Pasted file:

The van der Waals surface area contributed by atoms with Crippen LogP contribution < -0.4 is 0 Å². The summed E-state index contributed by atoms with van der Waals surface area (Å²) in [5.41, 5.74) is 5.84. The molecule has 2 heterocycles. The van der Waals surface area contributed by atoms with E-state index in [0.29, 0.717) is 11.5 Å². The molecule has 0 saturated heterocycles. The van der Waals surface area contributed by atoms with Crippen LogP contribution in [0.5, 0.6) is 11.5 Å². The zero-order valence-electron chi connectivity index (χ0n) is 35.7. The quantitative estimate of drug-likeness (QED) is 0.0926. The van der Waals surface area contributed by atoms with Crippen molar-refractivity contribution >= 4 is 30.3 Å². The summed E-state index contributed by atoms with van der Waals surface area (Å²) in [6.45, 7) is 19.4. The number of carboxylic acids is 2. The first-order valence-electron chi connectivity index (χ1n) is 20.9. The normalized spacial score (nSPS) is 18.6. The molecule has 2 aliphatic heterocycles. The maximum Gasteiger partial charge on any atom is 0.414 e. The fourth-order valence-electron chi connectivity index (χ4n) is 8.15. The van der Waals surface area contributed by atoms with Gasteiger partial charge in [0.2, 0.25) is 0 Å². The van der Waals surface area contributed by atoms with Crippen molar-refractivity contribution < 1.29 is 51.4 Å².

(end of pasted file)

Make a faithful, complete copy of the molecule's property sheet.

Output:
The van der Waals surface area contributed by atoms with Crippen LogP contribution < -0.4 is 0 Å². The summed E-state index contributed by atoms with van der Waals surface area (Å²) in [5.41, 5.74) is 5.84. The molecule has 2 heterocycles. The van der Waals surface area contributed by atoms with E-state index in [0.29, 0.717) is 11.5 Å². The molecule has 0 saturated heterocycles. The van der Waals surface area contributed by atoms with Crippen LogP contribution in [0.5, 0.6) is 11.5 Å². The zero-order valence-electron chi connectivity index (χ0n) is 35.7. The quantitative estimate of drug-likeness (QED) is 0.0926. The van der Waals surface area contributed by atoms with Crippen molar-refractivity contribution >= 4 is 30.3 Å². The summed E-state index contributed by atoms with van der Waals surface area (Å²) in [6.45, 7) is 19.4. The number of carboxylic acids is 2. The first-order valence-electron chi connectivity index (χ1n) is 20.9. The normalized spacial score (nSPS) is 18.6. The molecule has 2 aliphatic heterocycles. The maximum Gasteiger partial charge on any atom is 0.414 e. The fourth-order valence-electron chi connectivity index (χ4n) is 8.15. The van der Waals surface area contributed by atoms with Gasteiger partial charge in [0.2, 0.25) is 0 Å². The van der Waals surface area contributed by atoms with Crippen molar-refractivity contribution < 1.29 is 51.4 Å².